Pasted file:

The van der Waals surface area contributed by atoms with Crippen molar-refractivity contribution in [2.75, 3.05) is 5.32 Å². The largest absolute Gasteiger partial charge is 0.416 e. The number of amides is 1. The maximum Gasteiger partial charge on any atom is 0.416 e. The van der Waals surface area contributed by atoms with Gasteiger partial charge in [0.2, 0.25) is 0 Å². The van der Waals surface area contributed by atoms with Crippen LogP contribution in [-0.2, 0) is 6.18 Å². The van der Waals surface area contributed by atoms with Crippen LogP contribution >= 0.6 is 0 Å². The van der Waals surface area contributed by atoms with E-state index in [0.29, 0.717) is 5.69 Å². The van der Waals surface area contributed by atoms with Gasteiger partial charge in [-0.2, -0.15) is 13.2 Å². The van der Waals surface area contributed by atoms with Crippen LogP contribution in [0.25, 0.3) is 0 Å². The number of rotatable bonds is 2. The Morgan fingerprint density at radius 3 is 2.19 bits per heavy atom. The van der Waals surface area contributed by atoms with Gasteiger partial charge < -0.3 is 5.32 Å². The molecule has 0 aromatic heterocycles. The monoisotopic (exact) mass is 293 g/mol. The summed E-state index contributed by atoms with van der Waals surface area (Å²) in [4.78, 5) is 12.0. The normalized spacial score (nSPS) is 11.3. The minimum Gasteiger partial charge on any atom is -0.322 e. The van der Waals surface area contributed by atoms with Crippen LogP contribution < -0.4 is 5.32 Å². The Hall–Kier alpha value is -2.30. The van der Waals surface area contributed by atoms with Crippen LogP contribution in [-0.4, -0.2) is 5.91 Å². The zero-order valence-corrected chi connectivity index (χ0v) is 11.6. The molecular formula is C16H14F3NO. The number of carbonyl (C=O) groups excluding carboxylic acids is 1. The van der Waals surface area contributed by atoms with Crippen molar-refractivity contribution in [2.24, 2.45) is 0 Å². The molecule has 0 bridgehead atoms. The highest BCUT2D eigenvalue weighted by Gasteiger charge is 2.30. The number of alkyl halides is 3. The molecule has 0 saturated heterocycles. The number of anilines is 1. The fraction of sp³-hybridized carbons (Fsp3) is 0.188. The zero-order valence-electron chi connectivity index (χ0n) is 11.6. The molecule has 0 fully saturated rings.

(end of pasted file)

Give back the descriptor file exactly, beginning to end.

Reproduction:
The van der Waals surface area contributed by atoms with Crippen molar-refractivity contribution in [2.75, 3.05) is 5.32 Å². The largest absolute Gasteiger partial charge is 0.416 e. The number of amides is 1. The maximum Gasteiger partial charge on any atom is 0.416 e. The van der Waals surface area contributed by atoms with Gasteiger partial charge in [0.2, 0.25) is 0 Å². The van der Waals surface area contributed by atoms with Crippen LogP contribution in [-0.2, 0) is 6.18 Å². The van der Waals surface area contributed by atoms with Crippen LogP contribution >= 0.6 is 0 Å². The van der Waals surface area contributed by atoms with E-state index in [0.29, 0.717) is 5.69 Å². The van der Waals surface area contributed by atoms with Gasteiger partial charge in [-0.2, -0.15) is 13.2 Å². The van der Waals surface area contributed by atoms with Crippen LogP contribution in [0.25, 0.3) is 0 Å². The number of rotatable bonds is 2. The Morgan fingerprint density at radius 3 is 2.19 bits per heavy atom. The van der Waals surface area contributed by atoms with Gasteiger partial charge < -0.3 is 5.32 Å². The molecule has 0 aromatic heterocycles. The monoisotopic (exact) mass is 293 g/mol. The summed E-state index contributed by atoms with van der Waals surface area (Å²) in [4.78, 5) is 12.0. The normalized spacial score (nSPS) is 11.3. The minimum Gasteiger partial charge on any atom is -0.322 e. The van der Waals surface area contributed by atoms with Crippen LogP contribution < -0.4 is 5.32 Å². The Hall–Kier alpha value is -2.30. The van der Waals surface area contributed by atoms with Crippen LogP contribution in [-0.4, -0.2) is 5.91 Å². The zero-order valence-corrected chi connectivity index (χ0v) is 11.6. The molecular formula is C16H14F3NO. The number of carbonyl (C=O) groups excluding carboxylic acids is 1. The van der Waals surface area contributed by atoms with Crippen molar-refractivity contribution in [2.24, 2.45) is 0 Å². The molecule has 0 bridgehead atoms. The highest BCUT2D eigenvalue weighted by Gasteiger charge is 2.30. The number of alkyl halides is 3. The molecule has 0 saturated heterocycles. The number of anilines is 1. The fraction of sp³-hybridized carbons (Fsp3) is 0.188. The zero-order valence-electron chi connectivity index (χ0n) is 11.6. The molecule has 0 fully saturated rings.